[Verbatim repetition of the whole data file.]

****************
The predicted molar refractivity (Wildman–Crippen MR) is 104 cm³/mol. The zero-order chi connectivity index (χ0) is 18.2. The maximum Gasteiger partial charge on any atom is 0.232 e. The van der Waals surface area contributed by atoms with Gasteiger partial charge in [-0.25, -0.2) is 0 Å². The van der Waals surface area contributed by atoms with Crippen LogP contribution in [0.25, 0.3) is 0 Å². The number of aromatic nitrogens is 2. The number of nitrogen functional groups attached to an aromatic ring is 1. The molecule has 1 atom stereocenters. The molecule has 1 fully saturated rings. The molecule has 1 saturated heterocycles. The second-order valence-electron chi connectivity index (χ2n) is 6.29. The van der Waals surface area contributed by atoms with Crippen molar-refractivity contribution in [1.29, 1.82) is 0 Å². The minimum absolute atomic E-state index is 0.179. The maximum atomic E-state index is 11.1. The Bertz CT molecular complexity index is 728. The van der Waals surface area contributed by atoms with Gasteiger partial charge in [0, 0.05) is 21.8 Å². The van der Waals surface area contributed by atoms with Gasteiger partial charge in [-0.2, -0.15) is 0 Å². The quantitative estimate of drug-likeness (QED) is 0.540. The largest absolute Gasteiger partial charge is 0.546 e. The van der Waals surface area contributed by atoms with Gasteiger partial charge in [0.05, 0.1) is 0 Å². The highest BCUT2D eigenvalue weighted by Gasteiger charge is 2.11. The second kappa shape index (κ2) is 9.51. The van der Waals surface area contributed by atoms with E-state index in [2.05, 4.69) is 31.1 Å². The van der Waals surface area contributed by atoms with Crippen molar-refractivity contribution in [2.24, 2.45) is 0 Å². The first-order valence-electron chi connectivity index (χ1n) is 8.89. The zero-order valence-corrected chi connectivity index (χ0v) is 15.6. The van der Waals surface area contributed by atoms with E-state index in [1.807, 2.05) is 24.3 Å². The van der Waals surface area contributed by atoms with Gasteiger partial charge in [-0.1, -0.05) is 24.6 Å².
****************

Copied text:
The predicted molar refractivity (Wildman–Crippen MR) is 104 cm³/mol. The zero-order chi connectivity index (χ0) is 18.2. The maximum Gasteiger partial charge on any atom is 0.232 e. The van der Waals surface area contributed by atoms with Gasteiger partial charge in [-0.25, -0.2) is 0 Å². The van der Waals surface area contributed by atoms with Crippen LogP contribution in [0.25, 0.3) is 0 Å². The number of aromatic nitrogens is 2. The number of nitrogen functional groups attached to an aromatic ring is 1. The molecule has 1 atom stereocenters. The molecule has 1 fully saturated rings. The molecule has 1 saturated heterocycles. The second-order valence-electron chi connectivity index (χ2n) is 6.29. The van der Waals surface area contributed by atoms with Crippen molar-refractivity contribution in [1.29, 1.82) is 0 Å². The minimum absolute atomic E-state index is 0.179. The maximum atomic E-state index is 11.1. The Bertz CT molecular complexity index is 728. The van der Waals surface area contributed by atoms with Gasteiger partial charge in [0, 0.05) is 21.8 Å². The van der Waals surface area contributed by atoms with Gasteiger partial charge in [-0.2, -0.15) is 0 Å². The quantitative estimate of drug-likeness (QED) is 0.540. The largest absolute Gasteiger partial charge is 0.546 e. The van der Waals surface area contributed by atoms with Gasteiger partial charge in [0.05, 0.1) is 0 Å². The highest BCUT2D eigenvalue weighted by Gasteiger charge is 2.11. The second kappa shape index (κ2) is 9.51. The van der Waals surface area contributed by atoms with E-state index in [2.05, 4.69) is 31.1 Å². The van der Waals surface area contributed by atoms with Crippen molar-refractivity contribution in [2.24, 2.45) is 0 Å². The first-order valence-electron chi connectivity index (χ1n) is 8.89. The zero-order valence-corrected chi connectivity index (χ0v) is 15.6. The van der Waals surface area contributed by atoms with E-state index in [1.807, 2.05) is 24.3 Å². The van der Waals surface area contributed by atoms with Gasteiger partial charge in [-0.1, -0.05) is 24.6 Å².